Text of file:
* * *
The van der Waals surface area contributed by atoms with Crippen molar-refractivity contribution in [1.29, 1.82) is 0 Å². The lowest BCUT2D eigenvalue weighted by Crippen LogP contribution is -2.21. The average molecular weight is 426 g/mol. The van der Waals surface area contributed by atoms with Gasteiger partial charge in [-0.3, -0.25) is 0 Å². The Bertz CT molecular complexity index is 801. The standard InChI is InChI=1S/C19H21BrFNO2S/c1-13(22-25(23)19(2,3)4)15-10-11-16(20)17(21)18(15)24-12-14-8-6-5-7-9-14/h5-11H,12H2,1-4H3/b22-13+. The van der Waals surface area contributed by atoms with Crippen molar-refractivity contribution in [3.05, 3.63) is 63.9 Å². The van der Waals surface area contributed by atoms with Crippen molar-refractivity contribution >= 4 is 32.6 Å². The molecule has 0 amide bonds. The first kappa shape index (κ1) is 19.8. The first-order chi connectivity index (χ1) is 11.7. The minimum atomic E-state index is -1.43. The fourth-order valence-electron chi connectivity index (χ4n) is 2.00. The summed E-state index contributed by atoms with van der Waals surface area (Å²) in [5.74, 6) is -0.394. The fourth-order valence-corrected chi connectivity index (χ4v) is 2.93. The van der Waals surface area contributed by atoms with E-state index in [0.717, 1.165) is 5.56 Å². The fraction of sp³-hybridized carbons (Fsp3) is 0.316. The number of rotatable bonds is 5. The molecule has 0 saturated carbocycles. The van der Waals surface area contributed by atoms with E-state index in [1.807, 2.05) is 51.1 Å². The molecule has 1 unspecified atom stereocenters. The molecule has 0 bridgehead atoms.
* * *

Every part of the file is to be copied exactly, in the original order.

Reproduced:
The van der Waals surface area contributed by atoms with Crippen molar-refractivity contribution in [1.29, 1.82) is 0 Å². The lowest BCUT2D eigenvalue weighted by Crippen LogP contribution is -2.21. The average molecular weight is 426 g/mol. The van der Waals surface area contributed by atoms with Gasteiger partial charge in [-0.3, -0.25) is 0 Å². The Bertz CT molecular complexity index is 801. The standard InChI is InChI=1S/C19H21BrFNO2S/c1-13(22-25(23)19(2,3)4)15-10-11-16(20)17(21)18(15)24-12-14-8-6-5-7-9-14/h5-11H,12H2,1-4H3/b22-13+. The van der Waals surface area contributed by atoms with Crippen molar-refractivity contribution in [3.05, 3.63) is 63.9 Å². The van der Waals surface area contributed by atoms with Crippen molar-refractivity contribution >= 4 is 32.6 Å². The molecule has 0 amide bonds. The first kappa shape index (κ1) is 19.8. The first-order chi connectivity index (χ1) is 11.7. The minimum atomic E-state index is -1.43. The fourth-order valence-electron chi connectivity index (χ4n) is 2.00. The summed E-state index contributed by atoms with van der Waals surface area (Å²) in [5.74, 6) is -0.394. The fourth-order valence-corrected chi connectivity index (χ4v) is 2.93. The van der Waals surface area contributed by atoms with E-state index in [0.717, 1.165) is 5.56 Å². The fraction of sp³-hybridized carbons (Fsp3) is 0.316. The number of rotatable bonds is 5. The molecule has 0 saturated carbocycles. The van der Waals surface area contributed by atoms with E-state index in [1.807, 2.05) is 51.1 Å². The molecule has 1 unspecified atom stereocenters. The molecule has 0 bridgehead atoms.